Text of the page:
THE TWO SHEDS REVIEW by Julian Radbourne
It’s time for the great and the good of the Ultimate Fighting Championship to take centre stage again, and this time they’re doing it on free television with their 18th Ultimate Fight Night, shown live here in Britain in the early hours of this past Thursday on Setanta Sports. As always, Joe Rogan and Mike Goldberg are handling commentary duties.
The show begins with Cole Miller taking on Junie Browning in the lightweight division. I’d heard a lot about Browning in the run up to this one, and perhaps it wasn’t justified. Browning began well, taking Cole’s back earlier on, but Miller was soon able to move onto his back before getting back to his feet. Seconds later Miller had synched in a guillotine, with Browning quickly tapping out, giving Miller the submission victory. A good performance from Miller here, coming back from a disadvantageous position, but as for Browning, the jury is still out I’m afraid.
The lightweight action continued with Tyson Griffin against Rafael Dos Anjos. This was a very interesting fight. The first round began with both fighters trading shots. When it got down to the ground, Dos Anjos managed to get what looked like a unique looking leg lock, trapping Griffin’s leg between his own calf and hamstring, contorting the knee and the rest of the leg. Griffin managed to get out of the hold, but when they went upright again, he was limping visibly, unable to get any snap into his kicks and hindered somewhat as he moved around the cage.
The apparent injury hampered Griffin as he went into the second round, although he continued to throw kicks and punches, and apart from a couple of attempts to go to the ground, the fighters traded blows throughout the round.
Griffin clearly overcame his injury in the final round. Both fighters looked good with their punches and their kicks as the round progressed, showing no sign of fatigue as the round went on. It was only in the final minute of the fight that it went to the ground. As Griffin went for a single leg Dos Anjos tried for a kimura, and the fight came to an end with Griffin going for the ground and pound. So with the fight going the distance, it went down to the judges, who gave the unanimous decision to Griffin. A very good fight, and I personally thought that Griffin was finished after the leg lock.
Then it’s up to the light heavyweight division, with Ryan Bader against Carmelo Marrero. An excellent first round saw Bader, the Ultimate Fighter winner, put in a dominating performance, controlling Marrero, the former WEC champion, from the outset in all aspects, but especially on the ground, almost locking in a kimura, and seconds later, an armbar before Marrero was able to escape.
It was the same story in the second round. When the fight went to the ground, Bader dominated again. All Marrero could do was hang in there as Bader went for the ground and pound and made a couple of submission attempts.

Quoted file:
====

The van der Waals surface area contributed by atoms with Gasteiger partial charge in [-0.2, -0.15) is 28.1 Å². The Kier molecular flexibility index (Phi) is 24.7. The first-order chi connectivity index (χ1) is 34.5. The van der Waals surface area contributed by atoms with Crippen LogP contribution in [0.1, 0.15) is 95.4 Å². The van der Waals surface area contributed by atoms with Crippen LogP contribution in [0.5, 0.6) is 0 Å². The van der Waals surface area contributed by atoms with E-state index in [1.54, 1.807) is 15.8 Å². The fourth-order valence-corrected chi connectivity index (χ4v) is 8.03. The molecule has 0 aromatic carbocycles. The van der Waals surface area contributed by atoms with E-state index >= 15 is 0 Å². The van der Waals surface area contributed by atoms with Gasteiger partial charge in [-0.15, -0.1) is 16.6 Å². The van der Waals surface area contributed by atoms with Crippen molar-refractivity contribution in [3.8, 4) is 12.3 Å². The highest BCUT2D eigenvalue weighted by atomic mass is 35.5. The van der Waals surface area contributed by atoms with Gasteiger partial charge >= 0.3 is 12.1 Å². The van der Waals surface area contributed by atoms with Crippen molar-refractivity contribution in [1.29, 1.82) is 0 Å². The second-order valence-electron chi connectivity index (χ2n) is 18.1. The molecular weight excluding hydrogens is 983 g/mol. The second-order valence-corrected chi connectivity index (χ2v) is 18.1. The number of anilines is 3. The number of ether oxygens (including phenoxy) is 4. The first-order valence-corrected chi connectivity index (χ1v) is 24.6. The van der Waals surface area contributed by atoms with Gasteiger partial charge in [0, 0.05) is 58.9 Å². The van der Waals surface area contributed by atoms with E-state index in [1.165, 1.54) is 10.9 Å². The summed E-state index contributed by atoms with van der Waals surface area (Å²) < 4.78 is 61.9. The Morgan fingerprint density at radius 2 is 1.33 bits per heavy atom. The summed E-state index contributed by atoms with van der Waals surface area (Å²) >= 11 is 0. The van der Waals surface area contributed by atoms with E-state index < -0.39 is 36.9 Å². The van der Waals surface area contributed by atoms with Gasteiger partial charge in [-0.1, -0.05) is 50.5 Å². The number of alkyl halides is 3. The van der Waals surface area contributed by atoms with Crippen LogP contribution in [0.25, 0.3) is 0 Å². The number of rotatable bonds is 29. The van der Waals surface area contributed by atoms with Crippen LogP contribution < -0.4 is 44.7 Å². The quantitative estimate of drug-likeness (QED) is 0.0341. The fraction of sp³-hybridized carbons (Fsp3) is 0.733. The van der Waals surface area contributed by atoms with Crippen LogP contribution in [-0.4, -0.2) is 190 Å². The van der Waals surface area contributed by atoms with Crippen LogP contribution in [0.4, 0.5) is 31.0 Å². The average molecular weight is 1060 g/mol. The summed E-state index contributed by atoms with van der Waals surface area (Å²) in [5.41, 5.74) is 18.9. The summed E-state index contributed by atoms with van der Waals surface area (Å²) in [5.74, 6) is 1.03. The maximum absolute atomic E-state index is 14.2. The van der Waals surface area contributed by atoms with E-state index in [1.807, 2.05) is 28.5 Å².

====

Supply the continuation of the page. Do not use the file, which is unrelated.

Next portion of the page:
Round three, same story. Bader dominated again when the fight went to the ground, with Marrero adopting a defensive position. At one point Bader looked like he was going to get the submission win with an arm triangle, until Marrero managed to get the arm out. The referee stood the fighters up because of inactivity, but it soon went back to the ground in the final minute of the fight, with Bader once again in the dominant position. The second judges decision of the night went to Bader, with all three giving him the win, and rightfully so. It was a truly dominating performance, and this is one man whose career I’ll be following closely in the future.
Main event time, welterweight action, with Carlos Condit going up against Martin Kampmann. Unlike his fellow former WEC alumni Marrero, Condit put in a great showing in a first round that was a great technical battle and back and forth affair. One moment Kampmann was on top on the ground, but then Condit quickly reversed things and took the upper hand. There were also quite a few submission attempts, with Kampmann trying to a leg lock and two guillotines, although the second attempt came at the very end of the round, although Kampmann went back to his corner with a cut under his left eye, courtesy of a Condit knee.
Both fighters began round two where they’d left off in round one. Kampmann controlled the early moments on the ground, but even though he was on top Condit continued to fight. When they got back to their feet they traded blows, each fighter getting their fair share of good shots in. It soon went back to the ground though, and both men had the chance to finish the fight, Kampmann with another guillotine, and Condit with a rear naked choke as he took his back seconds later.
The third round proved to be just as good as the previous two, although it began with Condit inadvertently poking Kampmann in the eye with his thumb. Kampmann soon took the fight to the ground, and began to dominate in the way that Condit had in the first. Condit fought back briefly first with a kimura attempt, and then with a heel hook attempt. However, despite Kampmann’s domination, the fight ended with Condit attempting a guillotine, but as with his opponent in the first round, it came too late. So with the fight going the distance, the judges were asked to render a decision again, with Kampmann getting the split decision. To say that this was a great fight would be an understatement, although one couldn’t help but feel sympathy for Condit.
In conclusion – a submission a three judges decisions made for a great show. There may have been no big marquee names here, but the lesser lights, if that isn’t too harsh a term to use, proved that they can deliver just as well as the big guns, with Carlos Condit and Martin Kampmann giving us a fight worthy of it’s main event status. A great match to end a great show.